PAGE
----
2. Difficulty in getting access to public funds for R&D, working capital, etc. If we have to become a truly innovation driven economy, startups should get funding for early-stage R&D just as it is done in the US with the National Science Foundation, a Govt funded organization that is independently run to propel innovation
  3. Collaboration of the education system, in order to encourage individuals with multiple skill sets. For example, startups may not have the resources to hire individuals for separate skills, rather it would be easier to go for an individual with several skill sets.
  4. To encourage more startups who are trying to solve severe societal issues.
  5. Better incentives and ease of manufacturing in India

Narendra Pasuparthy, Chief Farmer, CEO & Founder, Nandu’s

As a startup founder, my top 5 things would be:

  1. Better access to funding from traditional sources such as banks.
  2. Enhanced clarity on ESOPs as an instrument for hiring and retaining talent
  3. A more favourable tax regime 
  4. Access to well-rounded individuals with diverse skill sets.
  5. Ease in compliances 

Harsh Pokharna, Co-founder and CEO, OkCredit 

Exemption of taxes on foreign direct investment which will aid in globalisation as many startups plan to go global by 2022. The govt could further boost startups by assisting them through policies for domestic capital participation and by introducing incentives to promote incubation in every state. Another area that could be looked at –  assisting in enabling access to funds and markets. Last but not the least,  a clear long term start up road map would be the need of the hour. 

Dhruv Sawhney, Business Head and COO nurture.farm 

As an agritech startup, we are here to change how agriculture is done in India by offering solutions that make the Indian farmer more resilient, earn more profits, and engage in sustainable farming methods.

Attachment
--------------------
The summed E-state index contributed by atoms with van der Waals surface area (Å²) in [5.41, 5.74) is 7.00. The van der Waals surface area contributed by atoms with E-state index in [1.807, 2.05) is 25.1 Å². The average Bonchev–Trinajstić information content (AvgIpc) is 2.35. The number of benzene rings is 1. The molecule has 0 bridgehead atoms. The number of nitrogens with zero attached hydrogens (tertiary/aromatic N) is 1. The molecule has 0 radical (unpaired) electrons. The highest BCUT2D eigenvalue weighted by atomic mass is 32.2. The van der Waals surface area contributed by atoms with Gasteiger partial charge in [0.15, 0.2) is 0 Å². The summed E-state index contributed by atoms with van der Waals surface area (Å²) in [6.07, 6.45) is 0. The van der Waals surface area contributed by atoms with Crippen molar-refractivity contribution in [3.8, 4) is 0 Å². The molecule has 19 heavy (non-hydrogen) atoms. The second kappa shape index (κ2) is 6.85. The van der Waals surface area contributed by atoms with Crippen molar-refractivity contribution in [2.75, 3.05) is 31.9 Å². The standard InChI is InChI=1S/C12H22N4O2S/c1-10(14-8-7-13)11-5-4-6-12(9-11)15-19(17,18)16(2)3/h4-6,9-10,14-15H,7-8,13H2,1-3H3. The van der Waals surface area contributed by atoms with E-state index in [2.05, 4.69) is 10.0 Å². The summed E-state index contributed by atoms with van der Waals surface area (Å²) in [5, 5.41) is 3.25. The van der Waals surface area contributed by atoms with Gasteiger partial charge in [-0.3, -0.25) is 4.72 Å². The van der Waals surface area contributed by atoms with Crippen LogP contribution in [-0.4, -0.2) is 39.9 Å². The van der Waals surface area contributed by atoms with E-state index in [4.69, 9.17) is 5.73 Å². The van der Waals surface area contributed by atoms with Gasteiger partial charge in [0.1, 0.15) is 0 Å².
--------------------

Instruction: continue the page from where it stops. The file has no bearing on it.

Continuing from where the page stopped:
Farmers in India still work on agri models that are input-intensive, which affects their overall profitability. Encouraging startups in this space by promoting them to the farmers will lead to lean agribusiness models via shared economy platforms. 

 

By doing this, smallholder farmers who constitute more than 70% of Indian farmers will have access to farm equipment and machinery at substantially lower costs. Mechanisation in agriculture would improve productivity and yield, and India needs significant improvements in both these spheres. 

 

An impetus towards shared economy models and digitisation of agri ecosystems in India would induce transparency into the entire sector – empowering farmers to make informed decisions and improve their output and incomes.

 

Another way to improve farmer incomes is to focus on adopting sustainable agricultural practices. Incentivising this for Indian farmers will have a two-pronged impact – on the one hand, it will improve the carbon footprint of agriculture, making it climate-friendly. On the other hand, farmers will have a scope to earn higher incomes by leveraging carbon credits.

 

With the second-largest arable land in the world, India can be a world leader in establishing the potential impact on climate and farmer incomes by adopting sustainable agriculture practices.